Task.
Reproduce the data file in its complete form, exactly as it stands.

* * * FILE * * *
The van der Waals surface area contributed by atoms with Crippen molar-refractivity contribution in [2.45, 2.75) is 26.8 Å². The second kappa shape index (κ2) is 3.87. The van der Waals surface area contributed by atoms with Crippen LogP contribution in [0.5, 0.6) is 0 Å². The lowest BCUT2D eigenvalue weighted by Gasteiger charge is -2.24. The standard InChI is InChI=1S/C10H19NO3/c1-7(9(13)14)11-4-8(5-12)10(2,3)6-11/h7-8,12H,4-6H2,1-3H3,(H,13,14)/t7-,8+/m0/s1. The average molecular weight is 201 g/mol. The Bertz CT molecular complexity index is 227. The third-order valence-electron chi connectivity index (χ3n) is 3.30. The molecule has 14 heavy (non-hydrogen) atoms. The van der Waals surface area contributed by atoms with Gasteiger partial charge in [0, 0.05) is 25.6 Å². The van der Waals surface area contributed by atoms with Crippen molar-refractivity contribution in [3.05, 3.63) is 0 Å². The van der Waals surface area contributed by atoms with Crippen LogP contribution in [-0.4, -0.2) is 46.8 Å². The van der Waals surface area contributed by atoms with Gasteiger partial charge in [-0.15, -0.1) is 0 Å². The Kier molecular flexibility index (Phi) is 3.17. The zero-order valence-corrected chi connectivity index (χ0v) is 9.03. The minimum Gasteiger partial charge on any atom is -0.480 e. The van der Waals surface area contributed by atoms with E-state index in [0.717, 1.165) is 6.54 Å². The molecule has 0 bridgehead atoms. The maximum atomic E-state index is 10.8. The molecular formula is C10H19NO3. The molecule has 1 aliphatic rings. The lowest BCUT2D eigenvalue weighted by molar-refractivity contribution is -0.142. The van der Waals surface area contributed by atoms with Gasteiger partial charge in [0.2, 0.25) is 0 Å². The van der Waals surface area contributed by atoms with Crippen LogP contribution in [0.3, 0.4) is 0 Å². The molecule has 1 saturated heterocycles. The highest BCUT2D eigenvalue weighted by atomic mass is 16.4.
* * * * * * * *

The van der Waals surface area contributed by atoms with Crippen molar-refractivity contribution in [2.45, 2.75) is 26.8 Å². The second kappa shape index (κ2) is 3.87. The van der Waals surface area contributed by atoms with Crippen LogP contribution in [0.5, 0.6) is 0 Å². The lowest BCUT2D eigenvalue weighted by Gasteiger charge is -2.24. The standard InChI is InChI=1S/C10H19NO3/c1-7(9(13)14)11-4-8(5-12)10(2,3)6-11/h7-8,12H,4-6H2,1-3H3,(H,13,14)/t7-,8+/m0/s1. The average molecular weight is 201 g/mol. The Bertz CT molecular complexity index is 227. The third-order valence-electron chi connectivity index (χ3n) is 3.30. The molecule has 14 heavy (non-hydrogen) atoms. The van der Waals surface area contributed by atoms with Gasteiger partial charge in [0, 0.05) is 25.6 Å². The van der Waals surface area contributed by atoms with Crippen molar-refractivity contribution in [3.05, 3.63) is 0 Å². The van der Waals surface area contributed by atoms with Crippen LogP contribution in [-0.4, -0.2) is 46.8 Å². The van der Waals surface area contributed by atoms with Gasteiger partial charge in [-0.15, -0.1) is 0 Å². The Kier molecular flexibility index (Phi) is 3.17. The zero-order valence-corrected chi connectivity index (χ0v) is 9.03. The minimum Gasteiger partial charge on any atom is -0.480 e. The van der Waals surface area contributed by atoms with E-state index in [0.717, 1.165) is 6.54 Å². The molecule has 0 bridgehead atoms. The maximum atomic E-state index is 10.8. The molecular formula is C10H19NO3. The molecule has 1 aliphatic rings. The lowest BCUT2D eigenvalue weighted by molar-refractivity contribution is -0.142. The van der Waals surface area contributed by atoms with Gasteiger partial charge in [0.2, 0.25) is 0 Å². The van der Waals surface area contributed by atoms with Crippen LogP contribution in [0.3, 0.4) is 0 Å². The molecule has 1 saturated heterocycles. The highest BCUT2D eigenvalue weighted by atomic mass is 16.4.